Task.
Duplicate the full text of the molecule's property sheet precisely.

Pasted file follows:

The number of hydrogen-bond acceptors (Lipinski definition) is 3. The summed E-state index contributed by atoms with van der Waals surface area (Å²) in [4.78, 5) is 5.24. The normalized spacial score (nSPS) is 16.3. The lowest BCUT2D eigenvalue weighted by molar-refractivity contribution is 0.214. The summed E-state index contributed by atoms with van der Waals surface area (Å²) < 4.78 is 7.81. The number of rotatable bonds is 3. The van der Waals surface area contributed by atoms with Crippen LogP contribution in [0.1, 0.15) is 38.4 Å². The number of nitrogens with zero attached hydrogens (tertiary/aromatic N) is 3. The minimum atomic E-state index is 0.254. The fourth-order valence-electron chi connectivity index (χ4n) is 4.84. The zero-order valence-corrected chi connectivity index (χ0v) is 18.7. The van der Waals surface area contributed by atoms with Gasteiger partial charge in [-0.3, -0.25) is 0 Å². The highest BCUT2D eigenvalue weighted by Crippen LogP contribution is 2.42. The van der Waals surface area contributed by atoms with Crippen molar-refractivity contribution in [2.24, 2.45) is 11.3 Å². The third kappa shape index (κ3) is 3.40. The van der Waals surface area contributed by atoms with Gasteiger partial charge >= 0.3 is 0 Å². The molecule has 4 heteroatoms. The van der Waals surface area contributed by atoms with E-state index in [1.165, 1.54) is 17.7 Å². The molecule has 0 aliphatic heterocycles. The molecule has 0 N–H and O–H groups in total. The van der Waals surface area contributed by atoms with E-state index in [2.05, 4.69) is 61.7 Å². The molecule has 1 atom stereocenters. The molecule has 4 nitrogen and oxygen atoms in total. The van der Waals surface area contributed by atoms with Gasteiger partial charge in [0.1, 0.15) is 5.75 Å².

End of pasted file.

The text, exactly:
The number of hydrogen-bond acceptors (Lipinski definition) is 3. The summed E-state index contributed by atoms with van der Waals surface area (Å²) in [4.78, 5) is 5.24. The normalized spacial score (nSPS) is 16.3. The lowest BCUT2D eigenvalue weighted by molar-refractivity contribution is 0.214. The summed E-state index contributed by atoms with van der Waals surface area (Å²) < 4.78 is 7.81. The number of rotatable bonds is 3. The van der Waals surface area contributed by atoms with Crippen LogP contribution in [0.1, 0.15) is 38.4 Å². The number of nitrogens with zero attached hydrogens (tertiary/aromatic N) is 3. The minimum atomic E-state index is 0.254. The fourth-order valence-electron chi connectivity index (χ4n) is 4.84. The zero-order valence-corrected chi connectivity index (χ0v) is 18.7. The van der Waals surface area contributed by atoms with Gasteiger partial charge in [-0.3, -0.25) is 0 Å². The highest BCUT2D eigenvalue weighted by Crippen LogP contribution is 2.42. The van der Waals surface area contributed by atoms with Crippen molar-refractivity contribution in [2.24, 2.45) is 11.3 Å². The third kappa shape index (κ3) is 3.40. The van der Waals surface area contributed by atoms with Gasteiger partial charge >= 0.3 is 0 Å². The molecule has 4 heteroatoms. The van der Waals surface area contributed by atoms with E-state index in [1.165, 1.54) is 17.7 Å². The molecule has 0 aliphatic heterocycles. The molecule has 0 N–H and O–H groups in total. The van der Waals surface area contributed by atoms with E-state index in [2.05, 4.69) is 61.7 Å². The molecule has 1 atom stereocenters. The molecule has 4 nitrogen and oxygen atoms in total. The van der Waals surface area contributed by atoms with Gasteiger partial charge in [0.1, 0.15) is 5.75 Å².